Professor Charles Sheldon of Cambridge University called it ‘a polemic which, to our knowledge, contradicts all previous scholarly work’, adding that ‘specialists on Japan have unanimously demolished Bergamini’s thesis and his pretensions to careful scholarship’.

The distinguished scholar of Japan, Richard Storry, lent weight to claims that Bergamini ‘grossly misused’ documents by mistranslation and distortion, while adding incriminating statements of his own fabrication. In the view of Professor Herschel Webb of Columbia University, his portrait of the emperor was ‘utterly incompatible with everything previously written about him’.

Bergamini was shattered by the criticism. He never really spoke up in his own defence, dying in 1983 with his reputation, in academic circles at least, as one of authorial hara-kiri.

His book sat on my shelf for decades after I devoured it as a teenager. Then in 2009 I found myself in Tokyo on assignment to write about the resurgence of nationalist politics across Asia. I went to interview Professor Hata Ikuhiko, a mainstream conservative historian who is recognised as the leading authority on interwar Japanese militarism.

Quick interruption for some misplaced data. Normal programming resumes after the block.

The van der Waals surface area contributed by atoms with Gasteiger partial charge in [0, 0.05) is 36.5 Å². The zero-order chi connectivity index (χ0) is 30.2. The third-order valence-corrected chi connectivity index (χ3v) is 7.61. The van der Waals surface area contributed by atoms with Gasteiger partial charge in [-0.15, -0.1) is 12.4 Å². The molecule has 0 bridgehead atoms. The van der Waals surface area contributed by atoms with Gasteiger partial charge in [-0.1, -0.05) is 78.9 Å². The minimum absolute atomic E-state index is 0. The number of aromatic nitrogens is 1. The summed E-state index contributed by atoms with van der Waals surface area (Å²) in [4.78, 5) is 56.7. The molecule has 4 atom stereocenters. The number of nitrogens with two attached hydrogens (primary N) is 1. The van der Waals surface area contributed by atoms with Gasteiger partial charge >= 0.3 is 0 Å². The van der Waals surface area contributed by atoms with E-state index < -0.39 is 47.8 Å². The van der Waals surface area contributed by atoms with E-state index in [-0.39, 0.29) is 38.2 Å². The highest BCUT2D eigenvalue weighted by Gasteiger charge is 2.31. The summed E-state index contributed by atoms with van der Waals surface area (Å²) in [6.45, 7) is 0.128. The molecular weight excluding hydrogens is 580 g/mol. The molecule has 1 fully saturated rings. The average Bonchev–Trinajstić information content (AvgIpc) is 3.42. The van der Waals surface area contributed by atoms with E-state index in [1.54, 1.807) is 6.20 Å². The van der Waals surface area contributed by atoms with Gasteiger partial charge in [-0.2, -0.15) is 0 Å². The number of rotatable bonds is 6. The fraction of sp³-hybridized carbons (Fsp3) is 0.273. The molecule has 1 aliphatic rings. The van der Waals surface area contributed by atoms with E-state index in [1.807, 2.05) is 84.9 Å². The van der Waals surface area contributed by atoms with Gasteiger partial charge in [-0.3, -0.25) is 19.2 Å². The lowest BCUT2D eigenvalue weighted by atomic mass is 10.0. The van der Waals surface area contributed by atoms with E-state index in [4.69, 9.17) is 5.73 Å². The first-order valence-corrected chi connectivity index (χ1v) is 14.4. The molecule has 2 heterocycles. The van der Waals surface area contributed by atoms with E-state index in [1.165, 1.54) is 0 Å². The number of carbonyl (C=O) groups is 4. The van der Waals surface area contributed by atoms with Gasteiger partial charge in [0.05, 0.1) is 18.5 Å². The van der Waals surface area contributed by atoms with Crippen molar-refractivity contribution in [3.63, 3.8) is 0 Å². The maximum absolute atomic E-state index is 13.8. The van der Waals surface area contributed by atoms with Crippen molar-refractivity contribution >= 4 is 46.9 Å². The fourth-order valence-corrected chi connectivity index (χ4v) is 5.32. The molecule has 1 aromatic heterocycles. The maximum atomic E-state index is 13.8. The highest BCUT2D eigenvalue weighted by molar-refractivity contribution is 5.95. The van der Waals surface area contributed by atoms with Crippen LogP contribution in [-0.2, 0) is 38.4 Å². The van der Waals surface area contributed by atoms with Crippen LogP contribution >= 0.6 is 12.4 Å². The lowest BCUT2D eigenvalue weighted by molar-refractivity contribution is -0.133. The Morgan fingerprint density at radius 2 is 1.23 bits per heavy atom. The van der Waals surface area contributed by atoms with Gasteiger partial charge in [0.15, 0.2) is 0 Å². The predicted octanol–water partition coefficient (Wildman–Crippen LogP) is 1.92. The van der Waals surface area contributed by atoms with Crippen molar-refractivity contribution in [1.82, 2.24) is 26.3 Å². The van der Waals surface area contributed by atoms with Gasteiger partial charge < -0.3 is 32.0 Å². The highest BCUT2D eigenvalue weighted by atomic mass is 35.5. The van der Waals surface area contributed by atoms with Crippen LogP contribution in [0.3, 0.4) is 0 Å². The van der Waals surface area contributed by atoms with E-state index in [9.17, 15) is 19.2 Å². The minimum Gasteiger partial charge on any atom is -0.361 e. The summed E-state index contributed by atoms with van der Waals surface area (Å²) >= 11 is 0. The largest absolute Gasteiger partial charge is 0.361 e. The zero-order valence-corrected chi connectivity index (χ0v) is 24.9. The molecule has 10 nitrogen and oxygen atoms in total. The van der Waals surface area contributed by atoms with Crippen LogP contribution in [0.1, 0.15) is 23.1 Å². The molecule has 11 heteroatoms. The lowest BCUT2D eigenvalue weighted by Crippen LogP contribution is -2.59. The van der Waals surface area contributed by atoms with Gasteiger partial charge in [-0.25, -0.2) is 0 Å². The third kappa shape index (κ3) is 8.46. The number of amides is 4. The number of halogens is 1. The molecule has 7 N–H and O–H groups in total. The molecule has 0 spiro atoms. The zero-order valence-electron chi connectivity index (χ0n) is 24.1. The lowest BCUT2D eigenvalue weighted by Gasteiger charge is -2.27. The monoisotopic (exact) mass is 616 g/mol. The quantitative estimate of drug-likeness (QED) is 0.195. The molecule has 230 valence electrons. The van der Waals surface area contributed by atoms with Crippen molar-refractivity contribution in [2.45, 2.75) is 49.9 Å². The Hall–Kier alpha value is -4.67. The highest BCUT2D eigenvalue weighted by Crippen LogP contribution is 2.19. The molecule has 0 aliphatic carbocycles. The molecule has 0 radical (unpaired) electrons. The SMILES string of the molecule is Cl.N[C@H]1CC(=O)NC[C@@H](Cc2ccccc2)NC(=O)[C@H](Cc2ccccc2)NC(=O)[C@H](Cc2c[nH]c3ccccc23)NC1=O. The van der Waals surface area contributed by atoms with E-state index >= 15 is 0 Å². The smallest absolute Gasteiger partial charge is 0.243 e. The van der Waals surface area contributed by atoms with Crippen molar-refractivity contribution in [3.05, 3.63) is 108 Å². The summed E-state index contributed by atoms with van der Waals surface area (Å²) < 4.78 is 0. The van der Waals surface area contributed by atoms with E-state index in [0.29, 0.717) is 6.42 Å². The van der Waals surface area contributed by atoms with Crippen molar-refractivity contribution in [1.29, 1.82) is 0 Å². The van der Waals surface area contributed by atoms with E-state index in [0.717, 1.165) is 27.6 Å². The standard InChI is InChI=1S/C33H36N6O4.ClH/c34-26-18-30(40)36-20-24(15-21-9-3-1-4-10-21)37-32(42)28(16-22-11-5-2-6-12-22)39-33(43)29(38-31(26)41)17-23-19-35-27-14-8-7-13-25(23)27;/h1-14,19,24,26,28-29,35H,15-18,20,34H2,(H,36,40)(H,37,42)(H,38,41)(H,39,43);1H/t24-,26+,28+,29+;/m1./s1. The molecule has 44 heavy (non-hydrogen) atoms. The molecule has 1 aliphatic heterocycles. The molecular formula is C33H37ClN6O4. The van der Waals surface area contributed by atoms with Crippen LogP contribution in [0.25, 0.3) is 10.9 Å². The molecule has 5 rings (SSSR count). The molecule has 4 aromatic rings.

Something stirred in the memory, and there it was in Bergamini’s introduction, where he thanked Professor Hata for sharing army personnel records with him. There was also an enigmatic reference to ‘personal notebooks which he had compiled over a fifteen-year period’. There was no clue to their contents.

As we sat in the professor’s cluttered study in a house in the Tokyo suburbs, we turned from contemporary politics to the past. Of course he remembered Bergamini-san. Forty years or more had passed, but his recall was clear. In an enigmatic, allusive way that was entirely recognisable, he solved a mystery.